Another problem:  Walt was like that — committed, in action, unapologetic about his dreams and determined to make them a reality — from the beginning.  From when he was a very young man.  A child, even.

How do I cultivate that in myself as an adult — from nothing?

But, maybe I already have it?  The truth is I have manifested a lot in my life by sheer commitment and will.  Getting out of El Paso, Texas.  Living in Hawaii.  Marrying a southern military man (I have a fetish for raw masculinity).  Becoming a lawyer in a major city.  Living in New York City.

And then after my marriage failed, and I finally got back up again and turned my Manifester back on, I manifested (1) a lawyer job with more visibility, hands-on opportunities and a flexible schedule to make room for my life; (2) a new masculine man, but this time with great emotional maturity and a sweet, soft, romantic underbelly; (3) being a singer — on a stage, in a band; and (4) sweet, wonderful sobriety.

Not everyone agreed with those choices, either.  Things I heard were:  Going to a state school in Hawaii will get you nowhere in life.  You’ll get island fever and beg to come home.  Way too young to marry.  New York City is too expensive and it will eat a little girl from southwestern Texas alive.  The small firm is a giant step backwards.  Jimmy is too old and he doesn’t make enough money.  You don’t have time to pursue singing and be in a band — be serious.  So, that cult brainwashed you so bad that you don’t even drink anymore…?  Jesus, just have a beer.

Didn’t stop me.  Didn’t cause me to waver in my choices.  I was committed, and not no one was going to change my mind.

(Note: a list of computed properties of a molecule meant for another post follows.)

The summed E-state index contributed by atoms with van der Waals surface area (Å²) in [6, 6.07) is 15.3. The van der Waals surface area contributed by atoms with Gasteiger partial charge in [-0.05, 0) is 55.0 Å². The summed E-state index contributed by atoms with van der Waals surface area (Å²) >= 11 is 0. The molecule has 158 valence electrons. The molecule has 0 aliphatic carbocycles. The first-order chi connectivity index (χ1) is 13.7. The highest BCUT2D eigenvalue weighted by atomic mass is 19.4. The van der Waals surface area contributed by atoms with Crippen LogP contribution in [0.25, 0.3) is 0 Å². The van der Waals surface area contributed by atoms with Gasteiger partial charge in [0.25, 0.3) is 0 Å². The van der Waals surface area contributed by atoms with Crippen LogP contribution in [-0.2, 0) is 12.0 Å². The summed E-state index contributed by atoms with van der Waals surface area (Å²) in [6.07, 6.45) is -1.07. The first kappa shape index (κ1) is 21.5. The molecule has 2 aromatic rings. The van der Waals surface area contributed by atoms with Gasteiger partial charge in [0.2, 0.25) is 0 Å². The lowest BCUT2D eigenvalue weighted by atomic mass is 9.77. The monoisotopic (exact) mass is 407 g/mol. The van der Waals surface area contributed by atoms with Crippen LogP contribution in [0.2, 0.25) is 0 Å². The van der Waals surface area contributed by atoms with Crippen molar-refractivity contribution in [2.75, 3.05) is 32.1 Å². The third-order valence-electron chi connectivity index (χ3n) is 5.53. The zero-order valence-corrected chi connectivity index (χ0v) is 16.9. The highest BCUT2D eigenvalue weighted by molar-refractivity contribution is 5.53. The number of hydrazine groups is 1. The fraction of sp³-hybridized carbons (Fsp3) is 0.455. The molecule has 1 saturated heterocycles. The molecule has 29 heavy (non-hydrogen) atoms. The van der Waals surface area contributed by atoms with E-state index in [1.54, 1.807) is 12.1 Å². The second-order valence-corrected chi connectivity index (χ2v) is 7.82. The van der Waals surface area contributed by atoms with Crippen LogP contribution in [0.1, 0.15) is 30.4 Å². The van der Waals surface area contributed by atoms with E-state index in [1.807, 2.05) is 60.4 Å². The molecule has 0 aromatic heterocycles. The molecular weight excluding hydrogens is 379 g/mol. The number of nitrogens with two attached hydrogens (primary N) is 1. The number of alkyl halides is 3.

So:  I already have the Walt skill!  WHEW, what a relief.  I’ve had it from the beginning, too, just like he did.  One of the big things I manifested as a child was a horse of my own, from two city slicker parents who had said nothing but NO, NO, NO for years.

I just didn’t direct it toward pursuing my creativity and imagination.  Until now.

Wondrous Imagination, meet Manifester.  Manifester, meet Wondrous Imagination.

I think this is the beginning of a beautiful friendship…

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2 thoughts on “Walt

  1. Nice…glad the introduction has been made. Keep in mind as well that perhaps not everything that went through Walt’s mind was captured in that biography. Likely it wasn’t. Yes he kept pushing forward through his own shit/obstacles (everyone has them), just like you currently are, and then eventually made it.

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  2. F*^K YES!!

    Also, very much feel you on only looking at select pieces of life and thinking you haven’t manifested anything…I go through that myself too!

    Love that you looked at your accomplishments and realized what you have created for yourself!!

    Can’t wait to see what your imagination manifests, cause it’ll be awesome.

    Like